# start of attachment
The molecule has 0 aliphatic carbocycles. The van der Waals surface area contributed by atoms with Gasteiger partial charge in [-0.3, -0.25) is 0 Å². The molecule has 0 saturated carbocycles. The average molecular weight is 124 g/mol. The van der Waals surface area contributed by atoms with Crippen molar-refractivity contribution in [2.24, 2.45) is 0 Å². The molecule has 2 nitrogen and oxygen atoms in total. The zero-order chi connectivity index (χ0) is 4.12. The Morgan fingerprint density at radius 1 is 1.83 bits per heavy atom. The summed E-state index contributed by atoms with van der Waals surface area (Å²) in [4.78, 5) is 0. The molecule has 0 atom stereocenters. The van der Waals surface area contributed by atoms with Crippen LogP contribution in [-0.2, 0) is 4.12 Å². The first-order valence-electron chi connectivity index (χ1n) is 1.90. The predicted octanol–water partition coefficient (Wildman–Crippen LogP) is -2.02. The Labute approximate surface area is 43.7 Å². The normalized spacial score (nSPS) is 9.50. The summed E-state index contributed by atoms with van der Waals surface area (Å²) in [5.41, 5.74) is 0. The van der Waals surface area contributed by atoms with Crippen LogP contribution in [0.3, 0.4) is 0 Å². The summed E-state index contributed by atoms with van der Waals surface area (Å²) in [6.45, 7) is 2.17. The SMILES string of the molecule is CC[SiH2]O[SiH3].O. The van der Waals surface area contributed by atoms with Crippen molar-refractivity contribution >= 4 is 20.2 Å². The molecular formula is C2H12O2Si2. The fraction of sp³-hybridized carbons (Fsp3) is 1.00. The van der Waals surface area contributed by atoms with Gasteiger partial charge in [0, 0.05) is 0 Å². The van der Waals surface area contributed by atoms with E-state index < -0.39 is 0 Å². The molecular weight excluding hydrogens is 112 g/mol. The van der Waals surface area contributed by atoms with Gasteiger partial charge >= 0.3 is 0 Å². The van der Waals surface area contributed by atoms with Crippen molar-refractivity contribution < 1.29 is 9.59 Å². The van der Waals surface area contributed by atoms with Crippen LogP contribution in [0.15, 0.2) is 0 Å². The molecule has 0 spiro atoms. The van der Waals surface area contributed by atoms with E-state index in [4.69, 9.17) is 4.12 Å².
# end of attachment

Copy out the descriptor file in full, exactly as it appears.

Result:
The molecule has 0 aliphatic carbocycles. The van der Waals surface area contributed by atoms with Gasteiger partial charge in [-0.3, -0.25) is 0 Å². The molecule has 0 saturated carbocycles. The average molecular weight is 124 g/mol. The van der Waals surface area contributed by atoms with Crippen molar-refractivity contribution in [2.24, 2.45) is 0 Å². The molecule has 2 nitrogen and oxygen atoms in total. The zero-order chi connectivity index (χ0) is 4.12. The Morgan fingerprint density at radius 1 is 1.83 bits per heavy atom. The summed E-state index contributed by atoms with van der Waals surface area (Å²) in [4.78, 5) is 0. The molecule has 0 atom stereocenters. The van der Waals surface area contributed by atoms with Crippen LogP contribution in [-0.2, 0) is 4.12 Å². The first-order valence-electron chi connectivity index (χ1n) is 1.90. The predicted octanol–water partition coefficient (Wildman–Crippen LogP) is -2.02. The Labute approximate surface area is 43.7 Å². The normalized spacial score (nSPS) is 9.50. The summed E-state index contributed by atoms with van der Waals surface area (Å²) in [5.41, 5.74) is 0. The van der Waals surface area contributed by atoms with Crippen LogP contribution in [0.3, 0.4) is 0 Å². The summed E-state index contributed by atoms with van der Waals surface area (Å²) in [6.45, 7) is 2.17. The SMILES string of the molecule is CC[SiH2]O[SiH3].O. The van der Waals surface area contributed by atoms with Crippen molar-refractivity contribution >= 4 is 20.2 Å². The molecular formula is C2H12O2Si2. The fraction of sp³-hybridized carbons (Fsp3) is 1.00. The van der Waals surface area contributed by atoms with Gasteiger partial charge in [0, 0.05) is 0 Å². The van der Waals surface area contributed by atoms with E-state index < -0.39 is 0 Å². The molecular weight excluding hydrogens is 112 g/mol. The van der Waals surface area contributed by atoms with Gasteiger partial charge >= 0.3 is 0 Å². The van der Waals surface area contributed by atoms with Crippen molar-refractivity contribution < 1.29 is 9.59 Å². The van der Waals surface area contributed by atoms with Crippen LogP contribution in [0.15, 0.2) is 0 Å². The molecule has 0 spiro atoms. The van der Waals surface area contributed by atoms with E-state index in [4.69, 9.17) is 4.12 Å².